Radric Delantic Davis is a man of many names. Gucci Mane, Gucci Mane La Flare, Guwop, Gooch, Trap God, Mr. Zone 6, among other AKAs for the legendary Atlanta rapper. However, despite being one of the most prolific artists in modern music, Davis’ transition into “Gucci Spielberg” is one of the few things he hasn’t quite yet managed to pull off.
Days after he received a 39-month prison sentence on federal weapons possession charges in May 2014, Gucci Mane tweeted on the status of his upcoming film career. According to his Twitter, “Gucci Spielberg” would finally release his self-produced film debut, The Spot, upon his release from prison.
Besides a trailer released back in December 2012, no other footage of The Spot has emerged to date. A LinkedIn profile made for Gucci Mane announced a release date of October 17th, 2015, and a soundtrack for the film was released as a mixtape on Halloween 2015, but no other updates exist and the project does not appear on Gucci Mane’s IMDB profile. While Davis was released from Indiana federal penitentiary in May 2016, three months ahead of his scheduled release date, the status of this project is still unclear.
Though production on The Spot appears to have stalled, Gucci Mane seems to be prospering in every other aspect of his life since his release from prison. Last November, Gucci Mane proposed to long-time girlfriend and The Spot co-star Keyshia Ka’oir at an Atlanta Hawks game, in one of the few cultural bright spots not affected by the contentious political climate that month. Last year, Gucci Mane also scored his first no. 1 Billboard Hot 100 single, as a featured artist on Rae Sremmurd’s “Black Beatles.” Later this year, Gucci Mane will also embark on his first tour and release his first book, The Autobiography of Gucci Mane, through Simon & Schuster.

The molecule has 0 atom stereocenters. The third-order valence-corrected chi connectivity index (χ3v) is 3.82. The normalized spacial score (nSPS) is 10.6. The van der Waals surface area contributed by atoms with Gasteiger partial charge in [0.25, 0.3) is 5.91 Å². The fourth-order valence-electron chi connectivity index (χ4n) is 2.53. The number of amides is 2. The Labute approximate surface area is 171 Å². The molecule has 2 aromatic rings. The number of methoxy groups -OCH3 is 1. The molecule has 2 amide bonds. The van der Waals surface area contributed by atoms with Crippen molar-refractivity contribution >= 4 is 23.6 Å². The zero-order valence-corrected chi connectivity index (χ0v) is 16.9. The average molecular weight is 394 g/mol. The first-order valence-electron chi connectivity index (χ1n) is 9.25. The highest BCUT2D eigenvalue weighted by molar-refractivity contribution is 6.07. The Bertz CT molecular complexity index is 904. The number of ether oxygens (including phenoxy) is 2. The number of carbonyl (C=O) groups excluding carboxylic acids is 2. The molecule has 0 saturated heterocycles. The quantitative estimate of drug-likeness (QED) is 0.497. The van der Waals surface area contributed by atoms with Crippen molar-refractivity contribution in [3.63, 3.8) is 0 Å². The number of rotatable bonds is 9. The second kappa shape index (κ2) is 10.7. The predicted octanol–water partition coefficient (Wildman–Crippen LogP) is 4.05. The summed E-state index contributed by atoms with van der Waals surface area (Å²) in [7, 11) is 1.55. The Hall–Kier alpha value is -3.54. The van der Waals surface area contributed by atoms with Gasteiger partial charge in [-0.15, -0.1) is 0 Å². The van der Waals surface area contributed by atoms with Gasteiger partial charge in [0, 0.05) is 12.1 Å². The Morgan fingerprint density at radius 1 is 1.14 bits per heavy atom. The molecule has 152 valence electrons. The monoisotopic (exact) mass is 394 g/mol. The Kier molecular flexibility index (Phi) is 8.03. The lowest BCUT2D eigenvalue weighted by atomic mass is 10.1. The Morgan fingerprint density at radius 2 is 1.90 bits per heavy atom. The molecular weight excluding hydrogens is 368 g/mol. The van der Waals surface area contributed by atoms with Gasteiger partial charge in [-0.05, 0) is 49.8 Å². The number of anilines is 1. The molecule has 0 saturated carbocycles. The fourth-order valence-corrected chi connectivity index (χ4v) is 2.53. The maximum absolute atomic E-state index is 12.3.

Gucci Mane has also received credit as a leading influence on the sound of Atlanta hip-hop, in the city that arguably represents the epicenter of the genre today. “My city treat me like a king / I should wear a crown,” Gucci Mane declares on a victory lap verse on Kanye West’s “Champions.” In the two years since he was sentenced to prison, Gucci Mane acolytes like Migos, Young Thug, and even Lil Yachty have turned from regional Atlanta stars into full-fledged rap superstars. Migos’ “Bad and Boujee” even replaced “Black Beatles” at the top spot on the Billboard Hot 100 earlier this year.
Gucci Mane’s influence at the forefront of hip-hop is unusual for someone whose prolific output (Gucci Mane released 26 mixtapes in addition to The Spot soundtrack during his prison sentence) puts him closer to outsider artists like Jandek or Lil B than to Drake or Kanye. Only fellow Atlanta rapper Future comes close to matching both Gucci Mane’s influence and level of productivity, but not even he could dream of releasing Breakfast, Lunch, and Dinner mixtapes on the same day, while still incarcerated.
This week, however, Gucci Mane also seems to have reignited interest in his stalled film career. In an interview with Atlanta hip-hop station V103, rapper Rick Ross announced a joint full-length feature project with Gucci Mane based on the video for their single with 2 Chainz, “Buy Back the Block”. It is still unclear whether this project will actually happen, especially when coming from someone whose relationship to facts is as tenuous as Rick Ross. “Buy Back the Block” was not included on Ross’ latest album, Rather You Than Me, and Gucci Mane himself has not yet confirmed Ross’ statement. However, if this project indeed comes to fruition, it could cap off the personal and career renaissance that Gucci Mane has gone through since releasing the trailer for the ill-fated The Spot in 2012.